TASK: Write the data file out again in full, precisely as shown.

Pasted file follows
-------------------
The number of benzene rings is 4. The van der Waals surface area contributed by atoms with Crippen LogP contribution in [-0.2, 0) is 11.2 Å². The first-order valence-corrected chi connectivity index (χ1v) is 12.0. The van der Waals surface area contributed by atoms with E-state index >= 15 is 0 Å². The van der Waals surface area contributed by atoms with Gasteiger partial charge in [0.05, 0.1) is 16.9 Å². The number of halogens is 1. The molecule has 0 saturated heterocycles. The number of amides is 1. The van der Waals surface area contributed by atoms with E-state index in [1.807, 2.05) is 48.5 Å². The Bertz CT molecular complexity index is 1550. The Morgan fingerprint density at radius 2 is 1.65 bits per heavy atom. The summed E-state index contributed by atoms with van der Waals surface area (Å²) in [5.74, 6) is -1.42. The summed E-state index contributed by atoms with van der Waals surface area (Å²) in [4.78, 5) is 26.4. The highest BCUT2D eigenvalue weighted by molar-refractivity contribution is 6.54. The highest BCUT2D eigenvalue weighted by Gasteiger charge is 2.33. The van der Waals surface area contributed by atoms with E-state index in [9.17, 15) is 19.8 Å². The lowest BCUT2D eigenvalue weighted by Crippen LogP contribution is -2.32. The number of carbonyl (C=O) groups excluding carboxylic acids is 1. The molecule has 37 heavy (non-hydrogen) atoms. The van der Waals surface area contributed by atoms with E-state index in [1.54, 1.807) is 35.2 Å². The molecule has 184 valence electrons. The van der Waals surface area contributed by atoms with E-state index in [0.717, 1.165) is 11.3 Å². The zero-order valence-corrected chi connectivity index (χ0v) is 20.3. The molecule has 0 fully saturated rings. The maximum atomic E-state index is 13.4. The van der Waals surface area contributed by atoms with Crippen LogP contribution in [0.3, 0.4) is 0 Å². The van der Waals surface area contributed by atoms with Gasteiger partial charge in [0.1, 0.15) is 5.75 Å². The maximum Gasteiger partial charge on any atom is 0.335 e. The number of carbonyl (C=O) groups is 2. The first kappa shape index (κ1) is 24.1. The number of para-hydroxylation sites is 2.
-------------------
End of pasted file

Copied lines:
The number of benzene rings is 4. The van der Waals surface area contributed by atoms with Crippen LogP contribution in [-0.2, 0) is 11.2 Å². The first-order valence-corrected chi connectivity index (χ1v) is 12.0. The van der Waals surface area contributed by atoms with E-state index >= 15 is 0 Å². The van der Waals surface area contributed by atoms with Gasteiger partial charge in [0.05, 0.1) is 16.9 Å². The number of halogens is 1. The molecule has 0 saturated heterocycles. The number of amides is 1. The van der Waals surface area contributed by atoms with E-state index in [1.807, 2.05) is 48.5 Å². The Bertz CT molecular complexity index is 1550. The Morgan fingerprint density at radius 2 is 1.65 bits per heavy atom. The summed E-state index contributed by atoms with van der Waals surface area (Å²) in [5.74, 6) is -1.42. The summed E-state index contributed by atoms with van der Waals surface area (Å²) in [4.78, 5) is 26.4. The highest BCUT2D eigenvalue weighted by molar-refractivity contribution is 6.54. The highest BCUT2D eigenvalue weighted by Gasteiger charge is 2.33. The van der Waals surface area contributed by atoms with E-state index in [9.17, 15) is 19.8 Å². The lowest BCUT2D eigenvalue weighted by Crippen LogP contribution is -2.32. The number of carbonyl (C=O) groups excluding carboxylic acids is 1. The molecule has 37 heavy (non-hydrogen) atoms. The van der Waals surface area contributed by atoms with E-state index in [1.54, 1.807) is 35.2 Å². The molecule has 184 valence electrons. The van der Waals surface area contributed by atoms with E-state index in [0.717, 1.165) is 11.3 Å². The zero-order valence-corrected chi connectivity index (χ0v) is 20.3. The molecule has 0 fully saturated rings. The maximum atomic E-state index is 13.4. The van der Waals surface area contributed by atoms with Crippen LogP contribution in [0.3, 0.4) is 0 Å². The van der Waals surface area contributed by atoms with Gasteiger partial charge in [0.1, 0.15) is 5.75 Å². The maximum Gasteiger partial charge on any atom is 0.335 e. The number of carbonyl (C=O) groups is 2. The first kappa shape index (κ1) is 24.1. The number of para-hydroxylation sites is 2.